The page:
Two UTA social work professors are using an NIH grant to find ways to reduce stress of families caring for loved ones with Alzheimer’s disease.
Noelle Fields and Ling Xu, both assistant professors in The University of Texas at Arlington’s School of Social Work, were awarded a $459,994 National Institutes of Health grant for their research titled “The Senior Companion Program Plus (SCP Plus): A Psychoeducational Intervention for African American Dementia Caregivers.”
“This grant means that Ling and I are taking the next step in our research careers by conducting meaningful community-based research that is funded externally, in hopes of leading to future grants related to family caregiving and aging,” Fields said. “The School of Social Work also benefits from this grant because we are supporting numerous students and strengthening the research environment in the School and University as a whole.”
The research project aims to reduce caregiver burden and stress, increase the well-being of the caregiver and grow caregivers’ knowledge about Alzheimer’s disease. They will be working with the Senior Companion Program which is part of the Corporation for National and Community Service. See a video about the research the professors are doing.
“To date, few studies have utilized lay providers for dementia caregiving interventions and no studies have utilized the Senior Companion Program as a platform for this type of family caregiver intervention,” Fields said. “Our intervention, the Senior Companion Program Plus (SCP Plus) augments the Senior Companion Program by adding a component specific to dementia family caregivers.”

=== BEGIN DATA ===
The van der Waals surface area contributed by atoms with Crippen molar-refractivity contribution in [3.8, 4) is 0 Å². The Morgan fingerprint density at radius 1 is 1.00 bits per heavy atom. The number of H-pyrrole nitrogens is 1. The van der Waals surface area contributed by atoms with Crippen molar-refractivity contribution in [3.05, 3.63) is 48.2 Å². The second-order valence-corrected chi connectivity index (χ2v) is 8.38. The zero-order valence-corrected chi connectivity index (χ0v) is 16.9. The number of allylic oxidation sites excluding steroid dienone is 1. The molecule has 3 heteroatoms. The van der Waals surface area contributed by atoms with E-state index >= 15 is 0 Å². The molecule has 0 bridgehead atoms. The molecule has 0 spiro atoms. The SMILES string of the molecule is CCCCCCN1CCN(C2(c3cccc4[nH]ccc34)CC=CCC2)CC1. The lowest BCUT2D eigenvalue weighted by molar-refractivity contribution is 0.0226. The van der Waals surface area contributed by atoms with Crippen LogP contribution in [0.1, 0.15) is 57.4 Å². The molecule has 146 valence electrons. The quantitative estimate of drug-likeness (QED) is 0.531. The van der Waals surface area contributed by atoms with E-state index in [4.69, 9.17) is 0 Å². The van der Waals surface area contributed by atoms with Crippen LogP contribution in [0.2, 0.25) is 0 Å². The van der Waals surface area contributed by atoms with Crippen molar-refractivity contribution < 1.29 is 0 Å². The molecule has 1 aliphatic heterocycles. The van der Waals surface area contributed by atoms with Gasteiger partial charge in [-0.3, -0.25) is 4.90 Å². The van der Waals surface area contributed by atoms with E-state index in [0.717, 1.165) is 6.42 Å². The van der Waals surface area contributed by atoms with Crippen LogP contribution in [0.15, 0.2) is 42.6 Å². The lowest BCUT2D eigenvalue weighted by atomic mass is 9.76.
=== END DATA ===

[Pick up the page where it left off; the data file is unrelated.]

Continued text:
According to the latest research from the Alzheimer’s Association, Alzheimer’s disease and related dementia will triple during the next 30 years and African-Americans are disproportionately affected by the disease.
“Family caregivers are the main providers of support to people with dementia, and they are faced with many challenges in their role compared to non-dementia caregivers,” Xu said. “Those challenges may include high levels of stress, depression, anxiety and health impairments.”
More caregiver services and programs are needed to sustain families during the challenges of this type of family caregiving, Fields and Xu said. The SCP Plus takes into consideration the needs and strengths of African-American families.
Overall, the goal of the study is to create a cost-effective and sustainable intervention for family caregivers that Senior Companion Programs can utilize across the nation.
“Our goal is to design, deliver and evaluate a psychoeducational intervention for African-American dementia family caregivers utilizing Senior Companions as lay providers of the SCP Plus program,” Fields said.
Fields and Xu are very optimistic about the impact this award will have on their research. “The grant is helping us to expand on our pilot study of the SCP Plus to several sites,” Xu said. “This award will lead to future studies of family caregiver interventions.”
The impact of their research doesn’t stop there, however. Students at the School of Social Work also will benefit because of the research Fields and Xu are conducting.
“We are thrilled that the funding will support not only our study, but also will support social work students who will be paid as research assistants, as well as support the infrastructure of the UTA School of Social Work,” Xu said.
According to the two researchers, community partners such as the Senior Source, Inc. in Dallas have been very supportive in helping design and implement innovative and impactful research.
“These community-based partnerships are integral to the success of translational research and are well-aligned with the mission of the social work profession,” Fields said. Fields and Xu are excited to see the impact their research will have in building sustainable urban communities and improving the health and the human condition, two of the tenets of UTA’s Strategic Plan 2020: Bold Solutions | Global Impact.